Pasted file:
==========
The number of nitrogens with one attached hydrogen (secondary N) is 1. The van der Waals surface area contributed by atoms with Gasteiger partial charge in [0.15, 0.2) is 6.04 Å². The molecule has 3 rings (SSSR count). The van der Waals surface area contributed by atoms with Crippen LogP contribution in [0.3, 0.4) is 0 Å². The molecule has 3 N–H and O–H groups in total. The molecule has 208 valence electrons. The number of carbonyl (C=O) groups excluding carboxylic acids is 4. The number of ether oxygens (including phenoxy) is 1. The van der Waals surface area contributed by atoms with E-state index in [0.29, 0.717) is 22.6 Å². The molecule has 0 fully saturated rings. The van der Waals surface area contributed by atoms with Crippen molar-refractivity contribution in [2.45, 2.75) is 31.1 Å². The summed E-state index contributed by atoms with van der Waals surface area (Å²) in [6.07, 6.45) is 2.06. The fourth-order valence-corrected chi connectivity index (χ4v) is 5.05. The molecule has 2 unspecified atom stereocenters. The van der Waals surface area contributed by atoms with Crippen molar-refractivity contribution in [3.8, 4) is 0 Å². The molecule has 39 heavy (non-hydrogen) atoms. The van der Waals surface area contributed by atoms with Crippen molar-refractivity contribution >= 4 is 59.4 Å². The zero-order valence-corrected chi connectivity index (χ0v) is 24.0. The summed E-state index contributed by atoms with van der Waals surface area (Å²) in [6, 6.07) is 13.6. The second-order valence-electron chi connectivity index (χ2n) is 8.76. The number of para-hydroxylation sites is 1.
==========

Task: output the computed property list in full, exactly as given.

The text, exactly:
The number of nitrogens with one attached hydrogen (secondary N) is 1. The van der Waals surface area contributed by atoms with Gasteiger partial charge in [0.15, 0.2) is 6.04 Å². The molecule has 3 rings (SSSR count). The van der Waals surface area contributed by atoms with Crippen LogP contribution in [0.3, 0.4) is 0 Å². The molecule has 3 N–H and O–H groups in total. The molecule has 208 valence electrons. The number of carbonyl (C=O) groups excluding carboxylic acids is 4. The number of ether oxygens (including phenoxy) is 1. The van der Waals surface area contributed by atoms with E-state index in [0.29, 0.717) is 22.6 Å². The molecule has 0 fully saturated rings. The van der Waals surface area contributed by atoms with Crippen molar-refractivity contribution in [2.45, 2.75) is 31.1 Å². The summed E-state index contributed by atoms with van der Waals surface area (Å²) in [6.07, 6.45) is 2.06. The fourth-order valence-corrected chi connectivity index (χ4v) is 5.05. The molecule has 2 unspecified atom stereocenters. The van der Waals surface area contributed by atoms with Crippen molar-refractivity contribution in [3.8, 4) is 0 Å². The molecule has 39 heavy (non-hydrogen) atoms. The van der Waals surface area contributed by atoms with Crippen molar-refractivity contribution >= 4 is 59.4 Å². The zero-order valence-corrected chi connectivity index (χ0v) is 24.0. The summed E-state index contributed by atoms with van der Waals surface area (Å²) in [6, 6.07) is 13.6. The second-order valence-electron chi connectivity index (χ2n) is 8.76. The number of para-hydroxylation sites is 1.